Seeking firmware/hardware engineer to help us bring Spark to agriculture

Hello Spark community -

I’m the co-founder of a startup that has invented a new sensor technology that is installed in the middle of a farm field and measures how much water is evaporating from crops over a 10 acre area. This data enables farmers to significantly increase yield and water efficiency through optimal irrigation recommendations.

While our sensor has some truly novel innovation, the core of the hardware is a microcontroller and a cellular modem to send measurements back to our servers. We would strongly prefer to build on top of Spark rather than re-inventing the wheel. Unfortunately, cellular connectivity is a requirement in rural farm fields, so the existing Spark core doesn’t work for our use case.

We are looking for someone with both hardware and firmware development skills to help us adapt the Spark hardware and firmware to support cellular connectivity. This includes schematic, PCB fab, and the firmware required for cellular communication. We are big fans of open source, so of course you can contribute your work back to the community. For the right person this is an amazing opportunity to contribute to their favorite open source project while getting paid!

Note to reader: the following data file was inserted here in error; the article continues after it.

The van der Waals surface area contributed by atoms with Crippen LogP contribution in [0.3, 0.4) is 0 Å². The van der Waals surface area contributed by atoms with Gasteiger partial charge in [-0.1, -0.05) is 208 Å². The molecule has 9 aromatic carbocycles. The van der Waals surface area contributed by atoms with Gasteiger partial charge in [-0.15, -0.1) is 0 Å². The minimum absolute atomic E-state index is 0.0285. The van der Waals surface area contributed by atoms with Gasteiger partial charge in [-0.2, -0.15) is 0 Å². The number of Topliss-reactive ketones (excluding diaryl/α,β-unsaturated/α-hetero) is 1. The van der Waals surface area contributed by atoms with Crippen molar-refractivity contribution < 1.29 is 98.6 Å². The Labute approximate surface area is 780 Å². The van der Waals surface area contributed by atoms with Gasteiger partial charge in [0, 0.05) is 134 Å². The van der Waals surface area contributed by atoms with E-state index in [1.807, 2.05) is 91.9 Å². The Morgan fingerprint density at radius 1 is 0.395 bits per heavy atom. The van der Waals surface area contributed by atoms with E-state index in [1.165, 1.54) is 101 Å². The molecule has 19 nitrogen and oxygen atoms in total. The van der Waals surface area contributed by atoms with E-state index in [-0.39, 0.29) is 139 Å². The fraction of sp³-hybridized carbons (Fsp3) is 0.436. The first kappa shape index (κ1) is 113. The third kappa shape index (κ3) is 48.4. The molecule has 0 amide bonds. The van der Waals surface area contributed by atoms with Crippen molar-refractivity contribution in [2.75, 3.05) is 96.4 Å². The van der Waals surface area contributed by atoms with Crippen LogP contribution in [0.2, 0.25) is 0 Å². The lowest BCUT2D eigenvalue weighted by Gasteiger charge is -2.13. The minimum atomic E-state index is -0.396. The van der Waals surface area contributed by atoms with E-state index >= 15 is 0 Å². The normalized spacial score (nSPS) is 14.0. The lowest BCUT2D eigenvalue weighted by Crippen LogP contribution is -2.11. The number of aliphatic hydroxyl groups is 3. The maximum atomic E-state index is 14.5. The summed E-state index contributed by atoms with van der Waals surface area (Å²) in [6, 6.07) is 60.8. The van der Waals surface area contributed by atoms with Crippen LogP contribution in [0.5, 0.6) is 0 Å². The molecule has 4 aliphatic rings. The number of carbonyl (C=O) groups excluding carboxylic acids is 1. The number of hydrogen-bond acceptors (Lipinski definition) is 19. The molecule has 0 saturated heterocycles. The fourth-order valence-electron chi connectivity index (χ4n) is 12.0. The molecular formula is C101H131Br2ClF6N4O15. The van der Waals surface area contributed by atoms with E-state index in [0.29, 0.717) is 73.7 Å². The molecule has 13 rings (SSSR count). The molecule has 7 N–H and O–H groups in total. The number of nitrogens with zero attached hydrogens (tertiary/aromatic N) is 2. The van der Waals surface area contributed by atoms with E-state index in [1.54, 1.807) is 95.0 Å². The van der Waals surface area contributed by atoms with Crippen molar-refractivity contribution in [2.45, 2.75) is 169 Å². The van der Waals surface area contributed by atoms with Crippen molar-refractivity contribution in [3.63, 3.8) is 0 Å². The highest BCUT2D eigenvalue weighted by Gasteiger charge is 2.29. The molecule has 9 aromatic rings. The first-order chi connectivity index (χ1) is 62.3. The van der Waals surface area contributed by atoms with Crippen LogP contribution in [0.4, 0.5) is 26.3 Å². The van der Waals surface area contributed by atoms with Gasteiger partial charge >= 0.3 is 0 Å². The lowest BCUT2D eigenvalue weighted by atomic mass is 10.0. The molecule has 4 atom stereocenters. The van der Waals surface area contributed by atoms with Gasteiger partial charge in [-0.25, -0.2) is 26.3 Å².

For credibility, I should mention that we just graduated from the Summer 2014 batch of YCombinator and raised seed funding from major investors including Khosla Ventures and Bloomberg Beta Ventures. We have a lot of traction with very large farmers and we are building a world class team.

Our team is located in the SF Bay Area.

If you’re interested in this opportunity, please contact me at

Jeff LaBarge

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Just want to mention that internet connectivity via cellular might prove challenging in rural areas. (I lived in a rural area for 28 days few years back and there’s internet but intermittent is the word to describe it)

Nevertheless, it’s an awesome idea to have this working! I would personally run a local network(RF) and have data posted to the Spark :cloud: via a core/cores hooked on to a stable Wifi/cellular Network .

That allows me to cover a wider range ( and ease of internet connectivity requirement.

Have fun! :smiley:

Thanks for the suggestions and enthusiasm @kennethlimcp!

Our experience is that most of our sensors are installed > 20 miles from the nearest sensor so sharing a wifi connection isn’t possible. The core value of our sensor technology is that is measures a very broad area so you don’t need very many of them. Unfortunately, that also means that each sensor needs its own cellular connection. This has been the forcing function for us to adopt cellular instead of wifi.

Thanks again for your thoughts!